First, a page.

by Stephen Jones
It is, so far, a winter to remember.
Our dreams in the Northeast
Are huddled in a Valley Forge.
Our ballparks have been seized,
Taken by the “white coats” of snow
But in places to the south,
With names like St. Lucie and St. Pete,
The “Sons of Liberty” are unlimbering
They are pitching and catching;
They are heeding the call:
To arms! To arms!
Pitchers and catchers — to arms!
by Steven D. Johnson
Five hundred eleven – the wins of Cy
near three sixty-seven – the bat of Ty
But in baseball heaven, just blink an eye . . .
. and records will be broken.
Just look at Babe Ruth – seven hundred fourteen
. To tell you the truth, his home runs were seen
. to hold a record not passed – thirty-nine years, ‘til alas
Hank Aaron’s bat was woken.
Yet there is a record that will ever stand,
. but it’s not Ted Williams, and it’s not Stan the Man
. don’t look to Tris Speaker, don’t bank on Pete Rose
. for this baseball record every ballplayer knows
. belongs, yes it does, to another.
It’s not for stolen bases – though Oakland’s a believer
. nor is it held by aces – like Gibson, Ford or Seaver
No, the sole baseball mark that will hold in every park
. belongs to father, son, and brother.
The record that won’t break, held through highs and heartache,
is going seven-for-seven, every baseball season week
. since 1911 – now that is quite a feat!
It’s keeping baseball alive since 1925.
It’s zero games missed since 1886.
It’s giving ballplayers a reason
. to thrive in baseball season.
Yes, the only baseball record
. that will maintain its stand
. belongs to the beloved,
. committed baseball fans!
By Stuart Shea
10 Teams Continue,
20 Teams Done.
Stories we have followed
Now consigned to history–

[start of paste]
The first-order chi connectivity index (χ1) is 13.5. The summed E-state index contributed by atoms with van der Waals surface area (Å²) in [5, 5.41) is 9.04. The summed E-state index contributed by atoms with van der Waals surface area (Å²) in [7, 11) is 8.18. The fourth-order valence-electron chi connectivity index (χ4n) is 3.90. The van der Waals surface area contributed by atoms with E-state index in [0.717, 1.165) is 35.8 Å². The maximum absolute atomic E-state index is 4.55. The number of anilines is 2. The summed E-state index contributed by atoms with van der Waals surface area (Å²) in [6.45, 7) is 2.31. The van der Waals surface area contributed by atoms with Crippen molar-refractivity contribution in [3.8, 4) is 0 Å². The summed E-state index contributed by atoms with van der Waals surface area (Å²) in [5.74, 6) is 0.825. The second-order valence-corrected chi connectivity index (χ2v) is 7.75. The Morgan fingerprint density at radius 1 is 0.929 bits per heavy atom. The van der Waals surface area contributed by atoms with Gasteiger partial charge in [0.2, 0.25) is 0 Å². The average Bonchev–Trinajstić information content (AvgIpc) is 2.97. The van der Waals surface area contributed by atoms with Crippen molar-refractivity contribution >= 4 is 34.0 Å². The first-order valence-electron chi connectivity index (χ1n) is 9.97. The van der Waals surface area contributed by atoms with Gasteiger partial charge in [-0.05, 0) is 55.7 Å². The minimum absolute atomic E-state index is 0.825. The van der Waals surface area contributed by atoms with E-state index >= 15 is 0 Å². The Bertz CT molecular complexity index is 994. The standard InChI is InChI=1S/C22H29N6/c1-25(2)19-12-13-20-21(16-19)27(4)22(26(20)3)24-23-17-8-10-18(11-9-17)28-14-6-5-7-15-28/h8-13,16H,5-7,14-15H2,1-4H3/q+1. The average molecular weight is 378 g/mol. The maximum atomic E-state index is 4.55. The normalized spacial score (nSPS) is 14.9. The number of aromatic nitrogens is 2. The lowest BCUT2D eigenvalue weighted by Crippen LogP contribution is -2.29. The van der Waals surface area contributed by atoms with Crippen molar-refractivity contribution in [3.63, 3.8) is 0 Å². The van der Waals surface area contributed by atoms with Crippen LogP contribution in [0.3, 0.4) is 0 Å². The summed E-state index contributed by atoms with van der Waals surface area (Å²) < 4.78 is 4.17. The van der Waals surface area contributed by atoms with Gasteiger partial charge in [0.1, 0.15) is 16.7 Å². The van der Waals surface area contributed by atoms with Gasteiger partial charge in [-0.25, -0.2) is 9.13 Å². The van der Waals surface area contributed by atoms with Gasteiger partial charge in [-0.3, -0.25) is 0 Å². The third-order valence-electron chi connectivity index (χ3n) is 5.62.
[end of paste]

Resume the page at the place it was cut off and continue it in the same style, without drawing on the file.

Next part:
Into the pages of a book
That has been replaced by a web site.
Jose Abreu’s rookie season is over.
Corey Kluber’s ass-kicking year is over.
Phillip Hughes’ breakout is over.
Charlie Blackmon’s beard is over.
Kirk Gibson is VERY over.
But the damage done by Kevin Towers’ trades is just beginning.
Altuve’s wonderful year is over.
The Rangers’ long march of injuries is over…
But the Wash Era is also over.
Everth Cabrera’s honeymoon is over.
Marcus Stroman’s debut is over.
The painful Jay Bruce year is over.
Brock Holt Mania! is over.
Another King Felix masterwork is over.
Giancarlo’s monster season is over.
Jonathan Lucroy’s emergence is over.
The Braves’ painful swan dive is over.
Mesoraco’s breakout is over.
The struggles of Springer are over.
The weird Joe Mauer year is over.
Justin Smoak’s chance is over.
Another frustrating Rockies season is over.
The Chase Headley Padres are over.
The Papelbon crap is over,
But the Phillies’ country club continues.
The Frank Wren Era is over.
Colby Rasmus in Toronto is REALLY over.
Desmond Jennings’ honeymoon is over.
Heath Bell seems over.
The Cubs on WGN are over.
Bobby Abreu is over.
Josh Willingham is over.
Carlos Beltran sure looks over.
Can Kevin Gregg please be over?
Jason Giambi is finally over, right?
The 2013 World Champs are really over.
Is Ron Roenicke’s time over?
The Mets’ sexual harassment suit is NOT over.
Wrigley Field as we knew it is over.
Paul Konerko is over.
Derek Jeter is over.
20 Teams are over.
by Stephen Jones
Made his way
Because he showed
His greatest stat
Was to listen
To what was said
So, he quietly led
In the dugout
On the field
And before any camera
By Ed Charles
Author of my talents, only You have I praised,
To Thee only shall my hands be raised.
For when I’m burdened with the weight of my team,
To my rescue You come, it will always seem.
For outstanding is my play on any given day
When You intervene and help lead the way.
Grateful to You I’ll always be
For exploiting my talents for the world to see.
For out there on the diamond before thousands of fans,
We players perform the best we can.
Perform we must both day and night,
Seeking victory with all our might.
Seeking a place with other sports greats
In the Hall of Fame where ability rates.
Where Ruth, Cobb, Robinson and the rest
Stand proudly enshrined as baseball’s best.
Excerpted from ‘An Athlete’s Prayer,’ c. 1966, by Ed Charles, major league third baseman (Kansas City Athletics, New York Mets) from 1961-69